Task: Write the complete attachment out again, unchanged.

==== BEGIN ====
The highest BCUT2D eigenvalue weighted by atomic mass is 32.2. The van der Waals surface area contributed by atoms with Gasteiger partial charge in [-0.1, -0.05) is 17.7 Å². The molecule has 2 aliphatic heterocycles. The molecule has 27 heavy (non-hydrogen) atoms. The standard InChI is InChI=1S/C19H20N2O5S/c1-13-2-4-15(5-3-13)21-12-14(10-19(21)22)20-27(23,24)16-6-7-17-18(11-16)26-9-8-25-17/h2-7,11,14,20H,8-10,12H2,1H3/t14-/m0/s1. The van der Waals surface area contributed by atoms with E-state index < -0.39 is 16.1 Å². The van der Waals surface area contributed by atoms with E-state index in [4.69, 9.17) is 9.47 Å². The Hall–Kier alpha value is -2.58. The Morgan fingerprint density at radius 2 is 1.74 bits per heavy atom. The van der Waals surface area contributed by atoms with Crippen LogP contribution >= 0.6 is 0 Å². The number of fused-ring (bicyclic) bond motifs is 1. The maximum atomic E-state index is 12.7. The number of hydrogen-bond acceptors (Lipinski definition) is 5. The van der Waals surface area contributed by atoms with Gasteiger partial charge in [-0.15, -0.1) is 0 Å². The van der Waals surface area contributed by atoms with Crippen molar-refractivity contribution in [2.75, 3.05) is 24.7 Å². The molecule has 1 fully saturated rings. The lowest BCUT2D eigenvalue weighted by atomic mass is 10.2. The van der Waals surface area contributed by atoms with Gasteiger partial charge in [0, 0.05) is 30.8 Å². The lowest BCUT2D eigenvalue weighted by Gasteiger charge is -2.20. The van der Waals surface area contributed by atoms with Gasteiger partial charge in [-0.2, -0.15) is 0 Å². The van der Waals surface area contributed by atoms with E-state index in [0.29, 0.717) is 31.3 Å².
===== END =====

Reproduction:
The highest BCUT2D eigenvalue weighted by atomic mass is 32.2. The van der Waals surface area contributed by atoms with Gasteiger partial charge in [-0.1, -0.05) is 17.7 Å². The molecule has 2 aliphatic heterocycles. The molecule has 27 heavy (non-hydrogen) atoms. The standard InChI is InChI=1S/C19H20N2O5S/c1-13-2-4-15(5-3-13)21-12-14(10-19(21)22)20-27(23,24)16-6-7-17-18(11-16)26-9-8-25-17/h2-7,11,14,20H,8-10,12H2,1H3/t14-/m0/s1. The van der Waals surface area contributed by atoms with E-state index < -0.39 is 16.1 Å². The van der Waals surface area contributed by atoms with E-state index in [4.69, 9.17) is 9.47 Å². The Hall–Kier alpha value is -2.58. The Morgan fingerprint density at radius 2 is 1.74 bits per heavy atom. The van der Waals surface area contributed by atoms with Crippen LogP contribution >= 0.6 is 0 Å². The number of fused-ring (bicyclic) bond motifs is 1. The maximum atomic E-state index is 12.7. The number of hydrogen-bond acceptors (Lipinski definition) is 5. The van der Waals surface area contributed by atoms with Gasteiger partial charge in [-0.15, -0.1) is 0 Å². The van der Waals surface area contributed by atoms with Crippen molar-refractivity contribution in [2.75, 3.05) is 24.7 Å². The molecule has 1 fully saturated rings. The lowest BCUT2D eigenvalue weighted by atomic mass is 10.2. The van der Waals surface area contributed by atoms with Gasteiger partial charge in [0, 0.05) is 30.8 Å². The lowest BCUT2D eigenvalue weighted by Gasteiger charge is -2.20. The van der Waals surface area contributed by atoms with Gasteiger partial charge in [-0.2, -0.15) is 0 Å². The van der Waals surface area contributed by atoms with E-state index in [0.29, 0.717) is 31.3 Å².